Elder Abuse.

One in 10 seniors over the age of 65 will fall victim to exploitation or financial fraud, and this number may be low as many incidents are not reported. 

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Physical, emotional and sexual abuse happens to senior men and woman across all races and socio-economic levels. The perpetrator could be a paid guardian, a family member, or a “new best friend” who has taken on the role of caregiver. 

Financial Abuse

According to Colorado Coalition for Elderly Rights and Abuse Prevention, financial abuse is the most common form of elder victimization, and a 2011 MetLife report states that $2.9 billion was wrongfully taken from seniors that year. Unauthorized, illegal, and improper use of financial resources of the victim takes many forms: co-mingling income of the senior with that of the caregiver; denying or limiting access to bank accounts and assets; not paying for adequate care out of the senior’s accounts; frequent “gifts” or payments to the caregiver; or a change of financial documents such as powers of attorney or wills. These actions are often achieved through forgery, intimidation, deception, or threats of refusing care.  

Emotional Abuse and Neglect

An elder who shows unexplained or uncharacteristic changes is behavior, withdrawal, unexplained changes in alertness, or increased isolation may be experiencing abuse at the hands of a caregiver. Signs of abuse also include a caregiver being verbally aggressive or demeaning, as well as showing excessive concern about the senior’s spending habits.  

Failure to give medications, provide food and water, take care of basic hygiene, or provide necessities such as hearing aids or dentures are neglectful and put the adult at risk of injury. Other signs of neglect include a victim confined to bed without care, untreated bed sores, or a demented individual being left without supervision.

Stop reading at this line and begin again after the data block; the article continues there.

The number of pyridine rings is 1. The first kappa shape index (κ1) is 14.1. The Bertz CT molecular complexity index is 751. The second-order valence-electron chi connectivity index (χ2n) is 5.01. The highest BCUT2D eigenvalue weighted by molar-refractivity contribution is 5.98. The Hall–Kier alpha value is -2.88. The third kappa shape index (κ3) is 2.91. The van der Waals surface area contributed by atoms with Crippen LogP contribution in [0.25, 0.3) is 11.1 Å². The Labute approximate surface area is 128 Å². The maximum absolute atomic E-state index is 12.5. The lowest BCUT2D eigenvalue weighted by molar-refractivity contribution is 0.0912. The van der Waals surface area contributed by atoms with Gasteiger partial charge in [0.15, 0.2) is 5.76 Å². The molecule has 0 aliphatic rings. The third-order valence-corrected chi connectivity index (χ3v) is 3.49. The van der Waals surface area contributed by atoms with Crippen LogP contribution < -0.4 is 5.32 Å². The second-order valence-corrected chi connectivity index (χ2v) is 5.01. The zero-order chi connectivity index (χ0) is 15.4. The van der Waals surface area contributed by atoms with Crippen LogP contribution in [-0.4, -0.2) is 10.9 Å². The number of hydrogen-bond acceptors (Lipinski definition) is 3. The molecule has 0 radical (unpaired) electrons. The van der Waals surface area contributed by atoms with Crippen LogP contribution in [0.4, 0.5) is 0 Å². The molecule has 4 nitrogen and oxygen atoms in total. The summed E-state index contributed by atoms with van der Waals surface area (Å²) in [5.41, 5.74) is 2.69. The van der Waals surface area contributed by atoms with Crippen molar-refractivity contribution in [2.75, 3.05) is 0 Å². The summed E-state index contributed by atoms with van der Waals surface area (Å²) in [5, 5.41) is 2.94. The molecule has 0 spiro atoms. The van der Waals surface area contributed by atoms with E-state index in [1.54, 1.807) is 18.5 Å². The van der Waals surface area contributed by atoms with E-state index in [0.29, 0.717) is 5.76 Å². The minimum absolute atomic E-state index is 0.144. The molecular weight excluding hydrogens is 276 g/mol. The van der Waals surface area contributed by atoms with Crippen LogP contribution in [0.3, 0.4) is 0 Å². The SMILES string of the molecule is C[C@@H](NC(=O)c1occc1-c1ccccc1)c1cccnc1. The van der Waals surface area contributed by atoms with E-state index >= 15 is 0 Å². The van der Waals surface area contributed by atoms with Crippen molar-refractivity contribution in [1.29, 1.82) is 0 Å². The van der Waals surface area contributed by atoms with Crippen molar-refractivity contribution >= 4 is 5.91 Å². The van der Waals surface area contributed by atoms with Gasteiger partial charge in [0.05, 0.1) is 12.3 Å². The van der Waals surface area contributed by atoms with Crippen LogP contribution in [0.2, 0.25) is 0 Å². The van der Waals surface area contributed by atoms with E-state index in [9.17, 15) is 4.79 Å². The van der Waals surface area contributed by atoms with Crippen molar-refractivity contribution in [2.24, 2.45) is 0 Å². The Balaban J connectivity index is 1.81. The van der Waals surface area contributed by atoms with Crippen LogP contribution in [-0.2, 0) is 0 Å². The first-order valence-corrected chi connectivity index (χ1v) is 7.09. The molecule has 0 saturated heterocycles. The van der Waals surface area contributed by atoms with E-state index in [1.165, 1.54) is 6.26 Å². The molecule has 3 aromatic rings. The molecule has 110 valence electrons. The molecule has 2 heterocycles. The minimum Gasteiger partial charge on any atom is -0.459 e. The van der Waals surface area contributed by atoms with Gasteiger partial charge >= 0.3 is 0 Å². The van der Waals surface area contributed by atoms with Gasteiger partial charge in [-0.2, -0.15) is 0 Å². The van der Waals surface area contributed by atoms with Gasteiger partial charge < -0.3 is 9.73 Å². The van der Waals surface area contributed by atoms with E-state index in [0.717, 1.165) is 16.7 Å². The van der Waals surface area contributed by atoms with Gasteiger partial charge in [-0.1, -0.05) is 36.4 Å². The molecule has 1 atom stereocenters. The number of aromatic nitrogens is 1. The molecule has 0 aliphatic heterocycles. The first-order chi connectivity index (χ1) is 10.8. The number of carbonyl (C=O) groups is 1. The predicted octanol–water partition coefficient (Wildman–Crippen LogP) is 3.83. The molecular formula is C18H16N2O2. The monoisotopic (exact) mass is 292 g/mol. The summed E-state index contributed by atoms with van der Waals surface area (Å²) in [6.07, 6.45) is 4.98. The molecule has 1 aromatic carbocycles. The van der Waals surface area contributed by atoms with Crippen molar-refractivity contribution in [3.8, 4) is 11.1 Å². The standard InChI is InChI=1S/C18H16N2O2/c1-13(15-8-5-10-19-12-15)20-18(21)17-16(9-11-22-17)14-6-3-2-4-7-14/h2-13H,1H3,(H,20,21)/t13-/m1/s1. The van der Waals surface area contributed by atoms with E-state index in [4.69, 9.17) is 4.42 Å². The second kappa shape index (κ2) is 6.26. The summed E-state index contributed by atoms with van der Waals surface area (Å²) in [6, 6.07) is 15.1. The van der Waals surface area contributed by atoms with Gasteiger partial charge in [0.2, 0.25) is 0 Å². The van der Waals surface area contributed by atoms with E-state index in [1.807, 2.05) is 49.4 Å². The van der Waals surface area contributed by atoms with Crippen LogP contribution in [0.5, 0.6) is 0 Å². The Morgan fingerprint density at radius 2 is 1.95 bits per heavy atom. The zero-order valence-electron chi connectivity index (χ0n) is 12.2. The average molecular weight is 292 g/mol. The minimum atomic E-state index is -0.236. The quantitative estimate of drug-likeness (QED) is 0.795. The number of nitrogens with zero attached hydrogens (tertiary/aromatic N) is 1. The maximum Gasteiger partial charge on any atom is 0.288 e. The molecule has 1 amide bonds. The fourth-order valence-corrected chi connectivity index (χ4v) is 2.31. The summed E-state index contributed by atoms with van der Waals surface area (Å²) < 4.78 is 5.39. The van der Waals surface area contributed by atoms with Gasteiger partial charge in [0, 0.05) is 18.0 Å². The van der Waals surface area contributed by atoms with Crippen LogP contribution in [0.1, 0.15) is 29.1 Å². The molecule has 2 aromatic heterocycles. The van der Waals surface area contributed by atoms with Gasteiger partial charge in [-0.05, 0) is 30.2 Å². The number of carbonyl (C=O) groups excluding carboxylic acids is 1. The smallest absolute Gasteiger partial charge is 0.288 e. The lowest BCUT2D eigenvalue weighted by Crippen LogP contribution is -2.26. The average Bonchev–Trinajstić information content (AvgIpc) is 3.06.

About Red Rocks Investigations

Red Rocks Private Investigations is owned and operated by Elizabeth Daerr, a former news editor for a national environmental magazine and the first executive director for the Washington D.C. office of the Center for Inquiry, a national nonprofit promoting science-based policy making. During her time as a journalist, she interviewed a diverse group of high-ranking government officials, environmentalists, and local stakeholders and wrote about controversial issues on federal lands policy. She is a skilled interviewer able to build rapport and gather critical information from her subjects. As executive director, Elizabeth managed major projects such as membership growth, events and fundraising for the organization’s public policy office. Today, she uses all these skills primarily to locate witnesses and conduct investigations for personal injury attorneys. 

            Elizabeth holds a B.S. in journalism from CU-Boulder and is a graduate of the PI Academy of the Rockies. In addition, she is a member of the Colorado Society for Private Investigators, and is certified by Johns Hopkins University as a COVID-19 Contact Tracer. 

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